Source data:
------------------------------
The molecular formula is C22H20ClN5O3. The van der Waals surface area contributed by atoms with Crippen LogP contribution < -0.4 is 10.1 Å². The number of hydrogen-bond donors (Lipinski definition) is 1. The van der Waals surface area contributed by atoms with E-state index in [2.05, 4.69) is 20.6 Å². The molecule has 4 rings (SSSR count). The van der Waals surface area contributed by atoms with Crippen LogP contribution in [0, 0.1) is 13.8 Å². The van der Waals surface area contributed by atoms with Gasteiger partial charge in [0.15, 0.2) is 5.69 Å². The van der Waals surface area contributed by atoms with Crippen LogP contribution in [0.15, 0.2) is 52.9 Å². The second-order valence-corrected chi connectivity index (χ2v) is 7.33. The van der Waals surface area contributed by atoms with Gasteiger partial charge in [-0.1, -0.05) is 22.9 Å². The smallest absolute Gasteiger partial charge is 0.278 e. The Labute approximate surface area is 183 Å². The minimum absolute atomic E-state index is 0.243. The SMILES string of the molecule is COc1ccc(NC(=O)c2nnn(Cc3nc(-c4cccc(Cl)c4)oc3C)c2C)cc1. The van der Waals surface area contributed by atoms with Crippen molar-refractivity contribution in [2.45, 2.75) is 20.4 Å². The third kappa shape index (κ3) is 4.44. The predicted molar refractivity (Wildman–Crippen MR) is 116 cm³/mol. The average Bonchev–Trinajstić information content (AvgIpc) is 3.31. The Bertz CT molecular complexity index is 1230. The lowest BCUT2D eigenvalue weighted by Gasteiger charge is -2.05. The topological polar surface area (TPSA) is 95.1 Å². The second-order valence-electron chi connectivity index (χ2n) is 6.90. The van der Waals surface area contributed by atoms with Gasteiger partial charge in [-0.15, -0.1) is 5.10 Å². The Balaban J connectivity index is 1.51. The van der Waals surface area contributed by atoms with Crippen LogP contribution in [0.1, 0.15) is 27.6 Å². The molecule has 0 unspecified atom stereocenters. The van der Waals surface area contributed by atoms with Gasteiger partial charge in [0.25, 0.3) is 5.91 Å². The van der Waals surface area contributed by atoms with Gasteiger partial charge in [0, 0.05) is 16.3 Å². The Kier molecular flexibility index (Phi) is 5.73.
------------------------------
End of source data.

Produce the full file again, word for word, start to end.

The molecular formula is C22H20ClN5O3. The van der Waals surface area contributed by atoms with Crippen LogP contribution < -0.4 is 10.1 Å². The number of hydrogen-bond donors (Lipinski definition) is 1. The van der Waals surface area contributed by atoms with E-state index in [2.05, 4.69) is 20.6 Å². The molecule has 4 rings (SSSR count). The van der Waals surface area contributed by atoms with Crippen LogP contribution in [0, 0.1) is 13.8 Å². The van der Waals surface area contributed by atoms with Gasteiger partial charge in [0.15, 0.2) is 5.69 Å². The van der Waals surface area contributed by atoms with Crippen LogP contribution in [0.15, 0.2) is 52.9 Å². The second-order valence-corrected chi connectivity index (χ2v) is 7.33. The van der Waals surface area contributed by atoms with Gasteiger partial charge in [-0.1, -0.05) is 22.9 Å². The smallest absolute Gasteiger partial charge is 0.278 e. The Labute approximate surface area is 183 Å². The minimum absolute atomic E-state index is 0.243. The SMILES string of the molecule is COc1ccc(NC(=O)c2nnn(Cc3nc(-c4cccc(Cl)c4)oc3C)c2C)cc1. The van der Waals surface area contributed by atoms with Crippen molar-refractivity contribution in [2.45, 2.75) is 20.4 Å². The third kappa shape index (κ3) is 4.44. The predicted molar refractivity (Wildman–Crippen MR) is 116 cm³/mol. The average Bonchev–Trinajstić information content (AvgIpc) is 3.31. The Bertz CT molecular complexity index is 1230. The lowest BCUT2D eigenvalue weighted by Gasteiger charge is -2.05. The topological polar surface area (TPSA) is 95.1 Å². The second-order valence-electron chi connectivity index (χ2n) is 6.90. The van der Waals surface area contributed by atoms with Gasteiger partial charge in [-0.15, -0.1) is 5.10 Å². The Balaban J connectivity index is 1.51. The van der Waals surface area contributed by atoms with Crippen LogP contribution in [0.1, 0.15) is 27.6 Å². The molecule has 0 unspecified atom stereocenters. The van der Waals surface area contributed by atoms with Gasteiger partial charge in [0.25, 0.3) is 5.91 Å². The van der Waals surface area contributed by atoms with Gasteiger partial charge in [0, 0.05) is 16.3 Å². The Kier molecular flexibility index (Phi) is 5.73.